July 21, 2016
Written by Frank Beadle de Palomo, President and Chief Executive Officer, mothers2mothers
It never crossed Khonjiswa’s mind that she could be HIV-positive. Growing up in South Africa, she says, most people thought only promiscuous women got HIV, and she had only had one man in her life. So in 2006, when she tested positive for HIV while pregnant with her first child, she couldn’t believe it. She insisted on taking the test three times.
Much to Khonjiswa’s shock, every result came back positive. She contemplated suicide. “In my mind, it was the end of the world for me and my child,” she says.
What Khonjiswa didn’t know was that one year earlier, African-based NGO mothers2mothers (m2m) had joined forces with Johnson & Johnson with the goal of helping more mothers protect their babies from HIV infection and stay healthy theselves. Khonjiswa’s clinic had m2m services: HIV-positive Mentor Mothers employed and trained to link women just like her to lifesaving medical care. A Mentor Mother’s role was to educate and support HIV-positive moms-to-be to initiate and adhere to their treatment.
“The women at m2m made me feel welcome and unafraid. They told me their own stories of living with HIV. They taught me how to prevent spreading the virus to my baby and live positively. I have to be honest, I was not 100% sure about everything, but somehow I had new hope that it was not the end,” she says.
Through the generous support of partners like Johnson & Johnson, m2m has become a global leader in efforts to bring pediatric AIDS infections to zero and improve the health and wellbeing of mothers, families, and communities.
It’s a joy to go into a site and hear a nurse or the head of the clinic say, “You need to know that it’s been three years since we have had a baby born in this clinic with HIV because of mothers2mothers.”
But out in the community, we are now seeing children who were born HIV negative, becoming infected after infancy. And we see the rising number of infections and deaths among adolescents, particular among adolescent girls and young women.
Responding to this need, m2m now engages mothers and their families over a longer period of time. We are looking beyond survival, focusing on giving children the opportunity to thrive through our Early Childhood Development and Paediatric Case Finding and Support programs. And when children become adolescents, reaching reproductive age, m2m’s new DREAMS initiative in South Africa is providing adolescents with the skills and knowledge necessary to protect themselves and the next generation from HIV infection. This family-centered approach is the only way that the vicious cycle of pediatric AIDS will be broken and a true HIV-free generation can become a reality.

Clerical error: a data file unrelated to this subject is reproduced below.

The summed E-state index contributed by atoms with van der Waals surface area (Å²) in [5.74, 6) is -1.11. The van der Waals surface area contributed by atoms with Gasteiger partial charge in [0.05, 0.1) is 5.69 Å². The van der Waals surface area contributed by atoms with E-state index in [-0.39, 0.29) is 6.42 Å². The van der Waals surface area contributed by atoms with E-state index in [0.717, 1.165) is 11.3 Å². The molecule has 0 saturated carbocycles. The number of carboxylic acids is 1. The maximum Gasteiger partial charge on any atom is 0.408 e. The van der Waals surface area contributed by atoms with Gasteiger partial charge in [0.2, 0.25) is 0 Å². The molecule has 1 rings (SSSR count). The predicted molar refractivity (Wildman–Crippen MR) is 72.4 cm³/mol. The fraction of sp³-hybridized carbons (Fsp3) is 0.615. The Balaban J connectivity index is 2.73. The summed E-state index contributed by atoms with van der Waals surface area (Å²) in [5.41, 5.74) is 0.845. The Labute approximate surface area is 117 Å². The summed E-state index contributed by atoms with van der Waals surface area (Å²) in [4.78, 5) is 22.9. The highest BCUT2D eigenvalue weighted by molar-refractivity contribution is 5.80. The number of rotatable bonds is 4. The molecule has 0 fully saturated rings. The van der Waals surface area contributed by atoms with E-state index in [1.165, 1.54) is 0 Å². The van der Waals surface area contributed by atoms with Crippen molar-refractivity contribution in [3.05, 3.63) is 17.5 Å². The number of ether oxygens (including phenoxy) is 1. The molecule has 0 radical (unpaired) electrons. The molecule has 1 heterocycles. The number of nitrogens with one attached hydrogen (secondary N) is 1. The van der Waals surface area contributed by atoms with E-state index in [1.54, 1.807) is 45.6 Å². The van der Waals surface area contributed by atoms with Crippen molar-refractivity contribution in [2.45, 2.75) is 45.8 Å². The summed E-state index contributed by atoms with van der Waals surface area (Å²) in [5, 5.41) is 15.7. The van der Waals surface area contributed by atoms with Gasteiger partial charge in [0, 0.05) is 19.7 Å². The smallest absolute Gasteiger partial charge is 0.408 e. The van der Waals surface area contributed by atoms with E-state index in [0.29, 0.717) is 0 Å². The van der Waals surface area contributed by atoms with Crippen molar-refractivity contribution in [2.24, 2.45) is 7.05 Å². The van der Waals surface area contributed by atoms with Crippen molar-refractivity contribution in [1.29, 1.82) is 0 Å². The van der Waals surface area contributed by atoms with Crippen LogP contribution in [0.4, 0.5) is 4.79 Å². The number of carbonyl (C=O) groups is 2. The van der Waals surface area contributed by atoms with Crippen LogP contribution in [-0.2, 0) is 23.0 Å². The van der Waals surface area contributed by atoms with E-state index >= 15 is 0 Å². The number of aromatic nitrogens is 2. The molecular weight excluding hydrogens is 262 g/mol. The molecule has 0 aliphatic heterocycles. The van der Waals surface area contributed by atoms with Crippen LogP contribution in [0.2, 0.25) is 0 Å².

Looking back at those scary days in 2006, it’s astonishing to see how far we have come for women like Khonjiswa, who feared that HIV was bringing their lives to an end. Today, m2m and Johnson & Johnson’s 10-year partnership is proof positive of how many lives have changed. Khonjiswa now works at m2m as a Mentor Mother, helping other women realize that living with HIV is not the end of their world. She is a proud mother to not one, but two HIV-free children, who are full of life, happiness, and big dreams. Her oldest, Luthando, now nine years old, tells his mother he is studying hard so that when he grows up, he can get a good job and buy them a bigger house.
That job? Luthando says he is going to be a doctor because he sees “a lot of sick people around” and wants to help them. While he works towards that dream, he is practicing his medical skills at home, reminding his mother, whom he describes as “strong and beautiful,” to take her HIV medicine every day.
In Luthando, I can see that lives are, in fact, being changed on the way to zero.
Frank Beadle de Palomo joined mothers2mothers (m2m) as Chief Executive Officer in October, 2012, bringing with him more than 26 years of experience in the global health community that includes significant achievements in HIV prevention, as well as domestic and global care, research and advocacy. Prior to joining m2m, Frank served as Senior Vice President and Director of the Global Health, Population and Nutrition Group at AED/FHI 360, a nonprofit organization working to solve critical social problems through integrated, locally driven solutions. At the end of his tenure at FHI 360, Frank was in charge of a program portfolio spanning HIV/AIDS prevention, care and treatment; malaria; infectious diseases; avian influenza; nutrition and food security; water, sanitation and hygiene; reproductive health/family planning; and maternal, newborn and child health—operating in 31 countries with a team of 545 people around the world. Earlier in his career, Frank worked at the Academy for Educational Development (AED) – which was acquired by FHI in 2011 – where he led its Center on AIDS & Community Health and the Social Change Group as Senior Vice President and Director. He also created and directed the National Council of La Raza ‘s Center for Health Promotion in the U.S., which included management and oversight of the NCLR AIDS Center and Hispanic Health Liaison Project.